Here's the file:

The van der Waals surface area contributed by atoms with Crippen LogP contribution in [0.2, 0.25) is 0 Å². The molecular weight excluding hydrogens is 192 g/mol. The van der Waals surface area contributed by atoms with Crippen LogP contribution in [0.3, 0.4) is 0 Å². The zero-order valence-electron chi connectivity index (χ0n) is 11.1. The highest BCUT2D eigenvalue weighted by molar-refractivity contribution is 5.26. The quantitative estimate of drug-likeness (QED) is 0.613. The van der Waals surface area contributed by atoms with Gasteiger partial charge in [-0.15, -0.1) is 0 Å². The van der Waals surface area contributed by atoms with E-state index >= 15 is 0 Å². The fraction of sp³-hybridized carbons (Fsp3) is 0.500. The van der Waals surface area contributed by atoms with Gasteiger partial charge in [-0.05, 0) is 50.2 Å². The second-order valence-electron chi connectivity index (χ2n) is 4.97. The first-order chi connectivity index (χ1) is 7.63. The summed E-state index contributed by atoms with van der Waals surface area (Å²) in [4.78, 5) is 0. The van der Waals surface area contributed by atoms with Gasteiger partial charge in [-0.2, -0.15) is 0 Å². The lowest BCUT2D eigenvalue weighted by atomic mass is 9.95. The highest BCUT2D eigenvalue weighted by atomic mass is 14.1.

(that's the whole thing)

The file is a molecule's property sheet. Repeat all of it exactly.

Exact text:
The van der Waals surface area contributed by atoms with Crippen LogP contribution in [0.2, 0.25) is 0 Å². The molecular weight excluding hydrogens is 192 g/mol. The van der Waals surface area contributed by atoms with Crippen LogP contribution in [0.3, 0.4) is 0 Å². The zero-order valence-electron chi connectivity index (χ0n) is 11.1. The highest BCUT2D eigenvalue weighted by molar-refractivity contribution is 5.26. The quantitative estimate of drug-likeness (QED) is 0.613. The van der Waals surface area contributed by atoms with Gasteiger partial charge in [-0.15, -0.1) is 0 Å². The van der Waals surface area contributed by atoms with E-state index >= 15 is 0 Å². The fraction of sp³-hybridized carbons (Fsp3) is 0.500. The van der Waals surface area contributed by atoms with Gasteiger partial charge in [-0.05, 0) is 50.2 Å². The second-order valence-electron chi connectivity index (χ2n) is 4.97. The first-order chi connectivity index (χ1) is 7.63. The summed E-state index contributed by atoms with van der Waals surface area (Å²) in [4.78, 5) is 0. The van der Waals surface area contributed by atoms with Gasteiger partial charge in [-0.2, -0.15) is 0 Å². The lowest BCUT2D eigenvalue weighted by atomic mass is 9.95. The highest BCUT2D eigenvalue weighted by atomic mass is 14.1.